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Thursday, August 22, 2013

Prevent Predators Digging Under Chicken Pen


Fancy

There are some difficult ways and expensive ways, and cruel-to-chicken ways to prevent raccoons, dogs, or other digging predators from entering the chickens pen or chicken house. My way is cheap and humane.

It is expensive and cruel, in my opinion, to pour concrete for this purpose. Hens love to scratch in the dirt. Even if the concrete is a foot under the ground, they will get to it and might hurt their feet or toenails.

Putting hardware cloth down on the floor of the pen has the potential to cause injury also.

Digging down a foot to bury wire that extends up the outside of the coop or pen is a great idea. However, I cannot dig that far. I don't know anyone who is willing to dig that far, not for love nor money.

Maybe pouring a footer just outside the fenced area would work. However, I have a better way for me. It was free and Charlie put it down. Oh, yeah. He gave me the wire. He found it on the curb and thought maybe I could use it.

My Way
Can you see the 2' x 4' grid of wire?

Charlie raised the 10' x 10' pen while I dragged this in place. It is 4' wide. We cut four pieces that were 16' long so the outside corners would be protected. It overlaps. The corners are actually doubled. Three feet are extending along the ground outside the pen. One foot extends into the pen. Raccoons will dig at the bottom of the chain link pen. They will not reason that they should move back three feet and dig under. A raccoon would give up.
 
Behind the pen
 
You may be able to see it above. I can see it because I know where it is. I have taken a picture of the full width of the hog wire or dog wire, whichever you call it. It runs from the bottom of the picture and under the chain link pen and extends about a foot into the pen. I stack bricks behind the pen because there is a slight incline toward the back of the pen that soaks the ground in the pen. Eventually, water washes dirt and leaves against the bricks and the pen becomes less damp.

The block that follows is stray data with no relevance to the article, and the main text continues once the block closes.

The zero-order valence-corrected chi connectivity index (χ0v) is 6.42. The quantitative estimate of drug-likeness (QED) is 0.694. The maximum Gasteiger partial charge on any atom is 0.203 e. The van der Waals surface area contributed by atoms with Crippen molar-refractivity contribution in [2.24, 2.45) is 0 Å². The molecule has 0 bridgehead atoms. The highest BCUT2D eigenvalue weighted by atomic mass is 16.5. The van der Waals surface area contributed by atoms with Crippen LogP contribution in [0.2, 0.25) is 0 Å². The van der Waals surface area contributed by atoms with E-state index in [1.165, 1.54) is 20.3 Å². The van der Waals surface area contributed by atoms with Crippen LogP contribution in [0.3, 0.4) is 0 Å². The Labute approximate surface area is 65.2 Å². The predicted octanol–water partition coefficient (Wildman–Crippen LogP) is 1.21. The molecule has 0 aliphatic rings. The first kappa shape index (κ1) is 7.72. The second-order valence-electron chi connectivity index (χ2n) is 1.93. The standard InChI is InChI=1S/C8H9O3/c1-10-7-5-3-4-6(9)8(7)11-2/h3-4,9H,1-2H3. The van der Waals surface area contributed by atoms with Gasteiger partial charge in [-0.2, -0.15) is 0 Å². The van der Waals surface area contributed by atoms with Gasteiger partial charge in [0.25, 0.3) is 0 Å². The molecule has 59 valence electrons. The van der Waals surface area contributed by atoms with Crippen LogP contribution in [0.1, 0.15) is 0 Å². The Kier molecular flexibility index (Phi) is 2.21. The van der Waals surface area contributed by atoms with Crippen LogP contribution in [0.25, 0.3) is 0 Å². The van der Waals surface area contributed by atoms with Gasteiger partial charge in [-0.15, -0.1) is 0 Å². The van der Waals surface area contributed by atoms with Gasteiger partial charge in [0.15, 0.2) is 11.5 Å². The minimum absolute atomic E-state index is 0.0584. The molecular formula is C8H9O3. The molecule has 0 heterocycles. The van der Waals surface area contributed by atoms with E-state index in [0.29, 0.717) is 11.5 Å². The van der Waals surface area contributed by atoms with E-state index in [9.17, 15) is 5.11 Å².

Inside the pen


Inside the pen you can see at the left of the chain link  the edge of the wire. I think sometimes that the hens are trying to dig their way out. At least, they won't relentlessly scratch the wire. They have a choice to move over.
 
When I was considering how to put this down, I was more concerned with how I could avoid tripping on it. How could a lawn mower go over it without getting tangled in the edges and the raggedy parts? You see, this was not a perfect piece of wire, It had raggedy places I could get snagged on.
 
Garden staples hold the wire down
 
These are easy to poke into dirt after a rain. I put them about 6" apart where the wire is bent. At other places, 18" apart is about right. I am using 80 staples for the edges that equal 56". The grass is growing over this in one part of the perimeter, so it does not show at all.
 

 
 
 
                                          Garden staples are almost five inches long.

I have bent a coat hanger to hold a hose down along the lawn, but that is another story. If you have the time and strength in your hands, bent, wire clothes hangers would work.

(Hurry and go HERE for Sluggy's Giveaway! Tonight, it ends.
 
Your turn
 
Did you dig a trench and bury mesh wire one foot down as recommended to protect your hens from digging predators? Who was your hero there? What safety measures have you taken to secure the bottom of your hens/turkey/animals  pens from raccoon, dogs or other digging animals? Do you use garden staples for anything around your house?



10 comments:

  1. Last summer, we had almost 80 days without any rain. The hens scratched down quite a ways in their coup. This spring, the boys added chicken wire around the bottom of the fence, and then added several yards of dirt on top of the chicken wire. My dog has not been able to dig in ( she likes the chickens- my one hen will chase her though), and predators have not gotten in either. I have not seen the hens scratch along that part of the fence- so at the moment I am counting it as a success.

    ReplyDelete
    Replies
    1. Jason/Michelle,
      I love success that protects hens. I think Devil Dog has given up trying to catch my hens. He is always wandering up and down a street near me, so maybe he has found someone else to visit.

      I keep stepping in holes around the yard and in the pen where they just dig a great big hole for a dust bath.

      Delete
  2. Linda it looks as if you have come up with a good solution!

    ReplyDelete
    Replies
    1. Janet,
      It has worked so far. Thanks. I cannot imagine how it could fail.

      Delete
  3. You need snares. Google is your friend, or Youtube.

    ReplyDelete
    Replies
    1. I have a live trap, but I catch cats, squirrels, and one armadillo. Even when I catch raccoons, they just keep coming. Dinner in the pen is too tempting...lol. Snares are a good idea, but I could not bend down to get them made or set. Thanks for the idea. I may have the whole place in snares, traps, and booby traps if I lose another hen...lol. thanks.

      Delete
  4. I don't have hens, of course, but I used to have a problem with The Z-Boys getting under the deck, then under the house, and making a jail break from there. Favorite Young Man put a trellis around the bottom of the deck. He dug down quite far to put it in the ground to keep The Z-Boys from digging under it. FYM is young and strong.

    Love,
    Janie

    ReplyDelete
    Replies
    1. Janie,
      Who are the Z-boys?

      Delete
    2. My three dogs, known as the Z-Boys because of a movie called Dogtown and Z-Boys.

      Delete
    3. Thanks. I miss out on lots of popular culture.

      Delete

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